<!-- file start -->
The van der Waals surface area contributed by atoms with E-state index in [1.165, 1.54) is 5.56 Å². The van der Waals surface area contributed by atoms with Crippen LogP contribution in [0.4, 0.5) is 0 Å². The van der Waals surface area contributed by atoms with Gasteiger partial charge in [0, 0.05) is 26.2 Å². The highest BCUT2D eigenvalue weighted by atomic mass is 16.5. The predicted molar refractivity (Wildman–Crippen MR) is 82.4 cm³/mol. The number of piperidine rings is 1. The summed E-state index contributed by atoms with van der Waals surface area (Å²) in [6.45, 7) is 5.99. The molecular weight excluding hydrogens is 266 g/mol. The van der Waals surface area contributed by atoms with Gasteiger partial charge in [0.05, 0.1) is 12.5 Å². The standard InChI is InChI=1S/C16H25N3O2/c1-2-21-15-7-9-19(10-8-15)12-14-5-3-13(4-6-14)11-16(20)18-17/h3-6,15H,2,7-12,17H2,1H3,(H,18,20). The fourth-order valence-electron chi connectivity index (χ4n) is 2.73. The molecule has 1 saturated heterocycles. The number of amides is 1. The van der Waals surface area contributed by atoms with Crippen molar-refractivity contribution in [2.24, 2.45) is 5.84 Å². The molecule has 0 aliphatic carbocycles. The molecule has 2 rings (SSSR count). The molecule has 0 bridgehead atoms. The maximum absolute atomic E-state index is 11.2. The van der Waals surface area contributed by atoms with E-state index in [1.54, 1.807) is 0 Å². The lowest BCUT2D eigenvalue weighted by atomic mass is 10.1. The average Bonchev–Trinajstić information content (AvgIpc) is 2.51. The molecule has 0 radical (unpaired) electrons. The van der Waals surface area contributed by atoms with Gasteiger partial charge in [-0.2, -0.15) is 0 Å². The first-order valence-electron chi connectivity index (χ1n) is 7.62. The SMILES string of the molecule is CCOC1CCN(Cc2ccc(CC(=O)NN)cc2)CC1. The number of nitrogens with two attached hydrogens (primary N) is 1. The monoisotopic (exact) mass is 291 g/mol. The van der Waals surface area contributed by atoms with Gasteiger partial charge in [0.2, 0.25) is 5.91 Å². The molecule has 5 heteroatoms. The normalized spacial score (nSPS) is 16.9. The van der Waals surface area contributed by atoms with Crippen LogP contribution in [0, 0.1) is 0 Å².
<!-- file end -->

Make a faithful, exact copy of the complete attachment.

The van der Waals surface area contributed by atoms with E-state index in [1.165, 1.54) is 5.56 Å². The van der Waals surface area contributed by atoms with Crippen LogP contribution in [0.4, 0.5) is 0 Å². The van der Waals surface area contributed by atoms with Gasteiger partial charge in [0, 0.05) is 26.2 Å². The highest BCUT2D eigenvalue weighted by atomic mass is 16.5. The predicted molar refractivity (Wildman–Crippen MR) is 82.4 cm³/mol. The number of piperidine rings is 1. The summed E-state index contributed by atoms with van der Waals surface area (Å²) in [6.45, 7) is 5.99. The molecular weight excluding hydrogens is 266 g/mol. The van der Waals surface area contributed by atoms with Gasteiger partial charge in [0.05, 0.1) is 12.5 Å². The standard InChI is InChI=1S/C16H25N3O2/c1-2-21-15-7-9-19(10-8-15)12-14-5-3-13(4-6-14)11-16(20)18-17/h3-6,15H,2,7-12,17H2,1H3,(H,18,20). The fourth-order valence-electron chi connectivity index (χ4n) is 2.73. The molecule has 1 saturated heterocycles. The number of amides is 1. The van der Waals surface area contributed by atoms with Crippen molar-refractivity contribution in [2.24, 2.45) is 5.84 Å². The molecule has 0 aliphatic carbocycles. The molecule has 2 rings (SSSR count). The molecule has 0 bridgehead atoms. The maximum absolute atomic E-state index is 11.2. The van der Waals surface area contributed by atoms with E-state index in [1.54, 1.807) is 0 Å². The lowest BCUT2D eigenvalue weighted by atomic mass is 10.1. The average Bonchev–Trinajstić information content (AvgIpc) is 2.51. The molecule has 0 radical (unpaired) electrons. The van der Waals surface area contributed by atoms with Gasteiger partial charge in [-0.2, -0.15) is 0 Å². The first-order valence-electron chi connectivity index (χ1n) is 7.62. The SMILES string of the molecule is CCOC1CCN(Cc2ccc(CC(=O)NN)cc2)CC1. The number of nitrogens with two attached hydrogens (primary N) is 1. The monoisotopic (exact) mass is 291 g/mol. The van der Waals surface area contributed by atoms with Gasteiger partial charge in [0.2, 0.25) is 5.91 Å². The molecule has 5 heteroatoms. The normalized spacial score (nSPS) is 16.9. The van der Waals surface area contributed by atoms with Crippen LogP contribution in [0, 0.1) is 0 Å².